LISTEN OR DOWNLOAD FEB 28 2023 SHOW HERE:
Kingston, Ontario father Tom Flood thinks it’s not too much to ask that his kids should be able to bike or walk to school safely. Co-Host Solita Work talks to Tom Flood about ‘reframing’ the road-safety, road-violence, discussion. RCMP Constable Mike Moore spent some 20 years as a traffic cop. He outlines the laws of sharing the road, and how it practically works. Rianna Fiorante from Hub Cycling in the lower mainland talks about their growing programs to make cycling easier and safer for everyone.
Great road safety messages AND T-shirts on Tom Flood’s website https://www.creativebyrovelo.com
Great cycling advocacy and communications from Hub Cycling. BikeHub.ca
West Kootenay Cycling Coalition. https://westkootenaycycling.ca/
Thursday March 30, 7pm
Deep Dive seminar: Geothermal – an underutilized energy solution
From First Things First Okanagan: Geothermal systems use the earth’s thermal to provide unmatched heating and cooling efficiency. Systems are uniquely dependable, with units lasting up to 25 years. Why is this climate-friendly technology not used more widely in commercial and residential developments?
Friday, March 31 Noon to 1 pm
Climate Zoom Webinar on the Youth Climate Corps in the Kootenays
East Kootenay Climate Hub zoom webinar on the Youth Climate Corps in the Kootenays.
Register online at https://www.westkootenayclimatehub.ca/
Thursday April 13. 7 pm
Nelson Public Forum on LNG, Fracking and Pipelines
BC faces huge climate decisions on expanding the production of methane gas, also known as natural gas, Thousands more fracked gas wells will have to be drilled in NE BC to fill pipelines to massive LNG compression plants on the coast. The Nelson/West Kootenay Chapter of the Council of Canadians, the West Kootenay Climate Hub and Doctors and Nurses for Planetary Health Kootenay Boundary are putting on the event with three experts from around the province at Nelson United Church at 7 pm Thursday April 13 7 pm. A zoom link will also be available at the events page of the WestKootenayClimateHub.ca
The Deadline is this Thursday March 30 to sign up to Contribute Ideas to the 2024 BC Budget.
Getting involved in the BC budget process can make a difference. Last year, several climate activists made a budget pitch to increase investments in active transportation from $20 million to $100 million a year – and they saw good success.
If you want a say in the 2024 Budget, you must sign up by 2pm on Thursday (March 30th). You will then have until late May to flesh out your proposals.
Sign up here: https://www.leg.bc.ca/content-committees/Pages/Finance-Budget-Consultation.aspx
University of British Columbia researchers have developed new methods to break down toxic ‘forever chemicals’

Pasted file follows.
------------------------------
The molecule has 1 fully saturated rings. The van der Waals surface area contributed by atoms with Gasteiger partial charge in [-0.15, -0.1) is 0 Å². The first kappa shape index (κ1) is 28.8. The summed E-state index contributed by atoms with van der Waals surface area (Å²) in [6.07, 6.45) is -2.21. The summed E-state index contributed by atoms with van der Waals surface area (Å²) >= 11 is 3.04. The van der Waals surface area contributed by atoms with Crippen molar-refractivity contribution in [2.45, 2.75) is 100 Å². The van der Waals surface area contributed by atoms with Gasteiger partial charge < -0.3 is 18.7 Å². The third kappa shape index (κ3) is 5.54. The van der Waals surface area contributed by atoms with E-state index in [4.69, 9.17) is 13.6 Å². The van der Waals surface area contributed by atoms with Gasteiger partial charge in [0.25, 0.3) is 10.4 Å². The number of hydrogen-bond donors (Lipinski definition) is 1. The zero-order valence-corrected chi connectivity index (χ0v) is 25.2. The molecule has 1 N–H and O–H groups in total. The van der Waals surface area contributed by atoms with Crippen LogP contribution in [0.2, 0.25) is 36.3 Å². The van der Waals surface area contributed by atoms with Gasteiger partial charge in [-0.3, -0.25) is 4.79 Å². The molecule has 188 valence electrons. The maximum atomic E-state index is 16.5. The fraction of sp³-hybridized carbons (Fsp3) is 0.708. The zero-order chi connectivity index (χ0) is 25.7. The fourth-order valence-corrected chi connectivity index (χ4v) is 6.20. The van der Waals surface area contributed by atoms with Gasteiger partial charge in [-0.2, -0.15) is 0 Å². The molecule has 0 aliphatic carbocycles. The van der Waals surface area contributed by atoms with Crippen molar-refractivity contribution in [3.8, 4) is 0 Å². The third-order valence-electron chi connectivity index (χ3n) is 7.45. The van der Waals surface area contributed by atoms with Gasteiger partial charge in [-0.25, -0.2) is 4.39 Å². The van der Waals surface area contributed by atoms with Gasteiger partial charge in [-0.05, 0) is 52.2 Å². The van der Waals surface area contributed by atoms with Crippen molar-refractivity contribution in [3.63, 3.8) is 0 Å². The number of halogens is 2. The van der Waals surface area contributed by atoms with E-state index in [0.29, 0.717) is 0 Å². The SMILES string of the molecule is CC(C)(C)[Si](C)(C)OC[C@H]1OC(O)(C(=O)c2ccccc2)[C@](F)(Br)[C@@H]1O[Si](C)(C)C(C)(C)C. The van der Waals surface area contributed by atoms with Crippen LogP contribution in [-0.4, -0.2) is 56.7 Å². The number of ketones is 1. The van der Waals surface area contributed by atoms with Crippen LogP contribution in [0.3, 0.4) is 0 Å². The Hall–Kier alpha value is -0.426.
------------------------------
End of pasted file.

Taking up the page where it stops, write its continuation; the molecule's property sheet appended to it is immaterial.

They hope their breakthrough will dramatically shorten the lifespan of the thousands of toxic “forever chemicals” that persist in clothing, household items and the environment.
The program has developed a new silica-based material with ability to absorb a wider range of the harmful chemicals, and new tools to break them apart them.
The chemicals, also known as PFAS (per-and polyfluoroalkyl substances) are used for non-stick or stain-resistant surfaces, including clothing, cookware, stain repellents and firefighting foam. But they are also notoriously difficult to break down naturally, giving them the name “forever chemicals”.
In recent years, scientists have found the chemicals, which were once assumed to be harmless, are also linked to elevated cholesterol, hormonal disruption, infertility, cardiovascular disease and cancers.
A study was released last week showing the biggest earthquake on record in Alberta was most likely triggered by oil and gas activity. The Peace River region was rocked by quakes in November last year, including one measuring 5.6 on the Richter scale. The Energy regulator first announced the quakes were caused by natural earth movement but now are saying they were caused by injections of oil industry waste water.
The ocean salmon fishing season is set to be prohibited this year off California and much of Oregon for the second time in 15 years after adult fall-run Chinook, often known as king salmon, returned to California’s rivers in near record-low numbers in 2022.
As drought dried up rivers that carry California’s newly hatched Chinook salmon to the ocean, state officials in recent years have resorted to loading up the fish by the millions on to trucks and barges to take them to the Pacific.
River water temperatures rose with warm weather, and a Trump-era rollback of federal protections for waterways allowed more water to be diverted to farms.
The Australian government’s signature climate bill targeting big polluters is a step closer to passing after a deal with the Greens added an absolute cap on emissions.
The Greens leader, Adam Bandt, announced the deal on the safeguard mechanism bill on Monday, taking credit for “a big hit on coal and gas” that could effectively block half of 116 proposed new fossil fuel projects.
A new report published by Fauna & Flora outlines the risks associated with deep-sea bed mining – including that its negative impacts are likely to be extensive and irreversible. Once lost, deep-sea biodiversity will be impossible to restore, the authors say.
Catherine Weller, Global Policy Director, Fauna & Flora, said: “This is a critical year for the future of our ocean. In September 2021, members of IUCN, the International Union for Conservation of Nature, voted to support a moratorium on deep-seabed mining unless and until a number of requirements are met. This included the stipulation that the risks of mining are comprehensively understood and effective protection can be ensured.